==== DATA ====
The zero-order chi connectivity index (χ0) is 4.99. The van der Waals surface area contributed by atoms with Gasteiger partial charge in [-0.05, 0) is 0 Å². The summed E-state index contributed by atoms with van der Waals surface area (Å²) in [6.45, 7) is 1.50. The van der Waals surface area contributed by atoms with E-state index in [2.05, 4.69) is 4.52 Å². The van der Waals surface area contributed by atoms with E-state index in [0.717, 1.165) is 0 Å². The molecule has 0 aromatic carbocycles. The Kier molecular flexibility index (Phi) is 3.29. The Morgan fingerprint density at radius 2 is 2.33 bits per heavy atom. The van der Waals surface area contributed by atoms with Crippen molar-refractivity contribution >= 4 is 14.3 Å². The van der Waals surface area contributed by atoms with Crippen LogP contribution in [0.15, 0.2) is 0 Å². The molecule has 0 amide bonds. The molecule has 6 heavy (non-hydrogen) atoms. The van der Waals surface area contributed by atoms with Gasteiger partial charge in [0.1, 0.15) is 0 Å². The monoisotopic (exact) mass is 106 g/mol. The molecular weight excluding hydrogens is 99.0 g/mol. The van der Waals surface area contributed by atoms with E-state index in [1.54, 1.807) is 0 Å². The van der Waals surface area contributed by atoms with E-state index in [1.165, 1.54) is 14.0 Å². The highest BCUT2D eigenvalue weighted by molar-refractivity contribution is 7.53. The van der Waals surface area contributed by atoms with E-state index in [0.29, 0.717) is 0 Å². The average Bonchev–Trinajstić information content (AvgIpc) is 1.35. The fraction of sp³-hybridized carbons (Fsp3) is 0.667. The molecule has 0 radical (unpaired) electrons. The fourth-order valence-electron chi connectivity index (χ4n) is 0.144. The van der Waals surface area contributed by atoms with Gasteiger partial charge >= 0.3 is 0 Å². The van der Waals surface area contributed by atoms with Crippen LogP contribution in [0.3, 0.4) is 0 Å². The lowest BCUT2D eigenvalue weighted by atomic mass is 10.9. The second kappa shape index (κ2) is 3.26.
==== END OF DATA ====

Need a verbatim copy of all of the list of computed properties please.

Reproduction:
The zero-order chi connectivity index (χ0) is 4.99. The van der Waals surface area contributed by atoms with Gasteiger partial charge in [-0.05, 0) is 0 Å². The summed E-state index contributed by atoms with van der Waals surface area (Å²) in [6.45, 7) is 1.50. The van der Waals surface area contributed by atoms with E-state index in [2.05, 4.69) is 4.52 Å². The van der Waals surface area contributed by atoms with E-state index in [0.717, 1.165) is 0 Å². The molecule has 0 aromatic carbocycles. The Kier molecular flexibility index (Phi) is 3.29. The Morgan fingerprint density at radius 2 is 2.33 bits per heavy atom. The van der Waals surface area contributed by atoms with Crippen molar-refractivity contribution >= 4 is 14.3 Å². The van der Waals surface area contributed by atoms with Crippen LogP contribution in [0.15, 0.2) is 0 Å². The molecule has 0 amide bonds. The molecule has 6 heavy (non-hydrogen) atoms. The van der Waals surface area contributed by atoms with Gasteiger partial charge in [0.1, 0.15) is 0 Å². The monoisotopic (exact) mass is 106 g/mol. The molecular weight excluding hydrogens is 99.0 g/mol. The van der Waals surface area contributed by atoms with E-state index in [1.54, 1.807) is 0 Å². The van der Waals surface area contributed by atoms with E-state index in [1.165, 1.54) is 14.0 Å². The highest BCUT2D eigenvalue weighted by molar-refractivity contribution is 7.53. The van der Waals surface area contributed by atoms with E-state index in [0.29, 0.717) is 0 Å². The average Bonchev–Trinajstić information content (AvgIpc) is 1.35. The fraction of sp³-hybridized carbons (Fsp3) is 0.667. The molecule has 0 radical (unpaired) electrons. The fourth-order valence-electron chi connectivity index (χ4n) is 0.144. The van der Waals surface area contributed by atoms with Gasteiger partial charge >= 0.3 is 0 Å². The van der Waals surface area contributed by atoms with Crippen LogP contribution in [0.3, 0.4) is 0 Å². The lowest BCUT2D eigenvalue weighted by atomic mass is 10.9. The second kappa shape index (κ2) is 3.26.